“At birth, they’d been charged by God with the responsibility of growing into total fuckups. Had they chosen this? Was it their fault, as they tumbled out of the womb? Had they aspired, covered in placental blood, to grow into harmers, dark forces, life enders? In that first holy instant of breath/awareness (tiny hands clutching and unclutching), had it been their fondest hope to render (via gun, knife, or brick) some innocent family bereft? No; and yet their crooked destinies had lain dormant within them, seeds awaiting water and light to bring forth the most violent, life-poisoning flowers, said water/light actually being the requisite combination of neurological tendency and environmental activation that would transform them (transform us!) into earth’s offal, murderers, and foul us with the ultimate, unwashable transgression”

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5) “Exhortation” – 5/5 – I also really enjoyed this story, which I interpreted as some sort of emulation of the “banality of evil” concept. It is written in the form of a sort of memo from a guy to who are presumably his employees about how they have to maintain a positive attitude during their work in “Room 6” order to have the best result and not succumb to inefficiency. It was pretty ominous and even though we never find out what Room 6 is I couldn’t help think of **that scene** from 1984 (if you know you know)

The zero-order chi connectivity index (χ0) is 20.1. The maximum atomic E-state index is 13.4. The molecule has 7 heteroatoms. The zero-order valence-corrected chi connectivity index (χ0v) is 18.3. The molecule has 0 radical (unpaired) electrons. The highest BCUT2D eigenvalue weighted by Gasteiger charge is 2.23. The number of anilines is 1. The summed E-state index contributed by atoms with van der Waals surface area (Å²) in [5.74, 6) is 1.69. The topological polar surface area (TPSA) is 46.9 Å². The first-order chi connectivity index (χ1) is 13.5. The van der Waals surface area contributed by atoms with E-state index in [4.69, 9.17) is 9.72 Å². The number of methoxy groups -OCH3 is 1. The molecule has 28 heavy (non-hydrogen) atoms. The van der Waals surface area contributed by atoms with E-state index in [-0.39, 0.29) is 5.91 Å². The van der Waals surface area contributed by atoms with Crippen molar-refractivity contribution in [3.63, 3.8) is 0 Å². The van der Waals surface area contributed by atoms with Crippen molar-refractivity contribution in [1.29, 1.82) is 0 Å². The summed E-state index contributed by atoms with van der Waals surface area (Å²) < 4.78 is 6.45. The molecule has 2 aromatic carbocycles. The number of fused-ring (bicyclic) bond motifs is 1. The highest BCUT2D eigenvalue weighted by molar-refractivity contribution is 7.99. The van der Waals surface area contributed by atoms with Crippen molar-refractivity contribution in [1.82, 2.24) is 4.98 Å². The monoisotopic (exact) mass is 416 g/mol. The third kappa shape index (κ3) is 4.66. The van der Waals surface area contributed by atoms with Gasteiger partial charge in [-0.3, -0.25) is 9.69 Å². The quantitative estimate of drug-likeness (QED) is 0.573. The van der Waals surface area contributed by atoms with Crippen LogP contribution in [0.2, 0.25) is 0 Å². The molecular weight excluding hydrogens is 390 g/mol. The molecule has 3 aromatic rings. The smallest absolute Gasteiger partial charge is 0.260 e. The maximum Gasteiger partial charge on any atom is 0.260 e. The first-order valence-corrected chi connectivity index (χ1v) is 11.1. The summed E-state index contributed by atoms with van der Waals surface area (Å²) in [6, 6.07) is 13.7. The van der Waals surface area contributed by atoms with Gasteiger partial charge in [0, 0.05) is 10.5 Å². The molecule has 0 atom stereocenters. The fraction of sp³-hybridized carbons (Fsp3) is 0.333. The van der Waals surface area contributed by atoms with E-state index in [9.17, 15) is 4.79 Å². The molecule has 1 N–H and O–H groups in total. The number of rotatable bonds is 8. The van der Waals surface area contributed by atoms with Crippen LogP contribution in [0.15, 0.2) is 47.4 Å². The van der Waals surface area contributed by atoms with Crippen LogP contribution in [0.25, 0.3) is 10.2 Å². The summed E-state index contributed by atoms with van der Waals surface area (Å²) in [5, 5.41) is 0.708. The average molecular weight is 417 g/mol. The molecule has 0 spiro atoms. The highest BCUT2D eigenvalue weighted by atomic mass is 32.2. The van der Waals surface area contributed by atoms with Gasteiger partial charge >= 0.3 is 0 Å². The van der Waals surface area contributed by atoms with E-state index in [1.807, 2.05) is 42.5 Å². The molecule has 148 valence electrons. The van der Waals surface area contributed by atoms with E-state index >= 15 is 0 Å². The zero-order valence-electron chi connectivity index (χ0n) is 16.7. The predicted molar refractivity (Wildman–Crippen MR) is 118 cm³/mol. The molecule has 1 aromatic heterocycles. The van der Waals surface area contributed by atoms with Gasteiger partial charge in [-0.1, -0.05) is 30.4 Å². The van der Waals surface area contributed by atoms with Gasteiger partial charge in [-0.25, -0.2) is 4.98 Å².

6) “Al Roosten” – 2/5 – unfortunately I wasn’t the hugest fan of this one (as evidenced by the fact I don’t remember it particularly well) The main character was unlikeable (as I’m sure he was meant to be) but I didn’t find him compelling or care about how his situation turned out

7) “The Semplica Girl Diaries” – 5/5 – this was a re-read as I’d read it earlier this year for a fiction writing class (and liked it so I decided to read the entire collection it was from). This was another mildly disturbing sci-fi story about a society in which there are things called “Semplica Girls”, a practice which is not explained until the middle-end of the story and so I will not explain here, but the commentary on wealth and exploitation is great

8) “Home” – 5/5 – this might be the saddest story in the collection; it follows a soldier who presumably has just returned from a war and is trying to cope with living his normal life again and pushing away a memory of something he did during the war

9) “My Chivalric Fiasco” – 2/5 – this one was kind of weird, still dark but a bit less dark than the others, even though it starts off with someone being raped… there’s also more weird emotion drugs

10) “Tenth of December” – 4/5 – unpopular opinion, as many seem to regard this as the best story… I kind of thought it was sappy. Maybe that makes me sound awful. I don’t know. It was good, though.

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You know, I should read more short stories.

Do you read short stories often? If so, what’s your favorite collection? Feel free to let me know in the comments!